Wednesday, October 27, 2010

Seasonal Changes In The Coastal Garden

As we start our cooler weather in October on the north coast, changes in light, temperature, and blooming begin. When fall and winter arrive I am always grateful for the shrubs and vines that stay green and withstand most of the frosts and weather here.

With fall weather, the heathers sporting colorful leaves start deepening their hues from evergreens and yellows to oranges, reds and bronse, standing out more in the garden as the other flowers begin to fade. The late blooming heathers are a wonderful addition as the months grow colder since so many of them bloom from September to October and even November. The pink jasmine stays green all year long, flowering more during summer, yet, surprisingly has a small amount of white with pink tinged flowers blooming even during the coldest of winter months.




The lithodora ground cover remains green all year long after its blue flowers bloom in summer, as do my azaleas, rhododendron, and the cotoneaster plant, which features orange berries all year long. This gives the garden some color and leaf shape when the rose leaves look sparse, the Johnson's Blue geranium dies back, the garnet pestemon gives up its blooms, the kiwi vines and butterfly bushes are bare, and the other spring and summer plants go dormant.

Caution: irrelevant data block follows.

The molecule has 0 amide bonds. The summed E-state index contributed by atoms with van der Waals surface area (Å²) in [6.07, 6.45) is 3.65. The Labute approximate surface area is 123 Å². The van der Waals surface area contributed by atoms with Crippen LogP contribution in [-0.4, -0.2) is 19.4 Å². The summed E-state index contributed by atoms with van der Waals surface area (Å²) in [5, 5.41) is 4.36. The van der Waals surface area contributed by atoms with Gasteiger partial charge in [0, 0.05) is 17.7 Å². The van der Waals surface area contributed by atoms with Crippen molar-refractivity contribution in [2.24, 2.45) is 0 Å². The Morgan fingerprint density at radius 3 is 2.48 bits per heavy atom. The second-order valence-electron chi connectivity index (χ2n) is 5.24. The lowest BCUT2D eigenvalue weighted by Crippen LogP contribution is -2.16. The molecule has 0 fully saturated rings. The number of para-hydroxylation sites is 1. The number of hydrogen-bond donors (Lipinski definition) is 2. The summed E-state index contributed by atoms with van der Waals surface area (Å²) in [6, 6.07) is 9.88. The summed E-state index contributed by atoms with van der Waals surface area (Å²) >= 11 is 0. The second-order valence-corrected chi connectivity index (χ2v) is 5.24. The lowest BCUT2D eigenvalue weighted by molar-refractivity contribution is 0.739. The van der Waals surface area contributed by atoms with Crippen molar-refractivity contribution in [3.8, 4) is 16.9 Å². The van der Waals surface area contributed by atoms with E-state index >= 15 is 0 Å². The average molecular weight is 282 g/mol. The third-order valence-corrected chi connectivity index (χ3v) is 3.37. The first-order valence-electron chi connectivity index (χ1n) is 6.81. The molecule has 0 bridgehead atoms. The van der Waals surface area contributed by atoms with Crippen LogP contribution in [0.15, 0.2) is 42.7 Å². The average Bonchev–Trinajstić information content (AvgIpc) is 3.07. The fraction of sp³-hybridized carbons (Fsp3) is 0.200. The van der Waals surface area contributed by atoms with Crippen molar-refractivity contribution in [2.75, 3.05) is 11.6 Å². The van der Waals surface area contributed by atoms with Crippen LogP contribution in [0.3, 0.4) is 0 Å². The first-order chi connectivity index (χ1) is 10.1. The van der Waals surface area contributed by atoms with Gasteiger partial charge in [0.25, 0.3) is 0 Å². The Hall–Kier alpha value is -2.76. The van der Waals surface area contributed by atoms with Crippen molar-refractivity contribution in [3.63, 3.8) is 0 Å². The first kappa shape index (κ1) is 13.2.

The passionflower vines on the front yard fence have survived well through most winters here, surprisingly so. Our first year the vines were hit by a very cold winter, with heavy frost and temperatures below the low thirties. The passionflower vines on the fence died back and then quickly recovered in spring, as if the frost did nothing to them that year. Since then I've practiced a hard trim back in early spring, leaving the vines and leaves lush and full from summer over fall and winter, which seems to help protect the vines during colder weather.



The privet hedge is always green, not my favorite hedge but in winter it helps to see the green outline our front yard. Even the curly willow and drooping cherry tree that both drops its leaves by winter have beautiful bare, curled branches that are striking during the cold weather of winter. If only the passionflower vines on the trellis out front would stay leafed out during the colder months, but it seems my garden passionflower vines during winter are only full with green leaves when located against the front yard fence.

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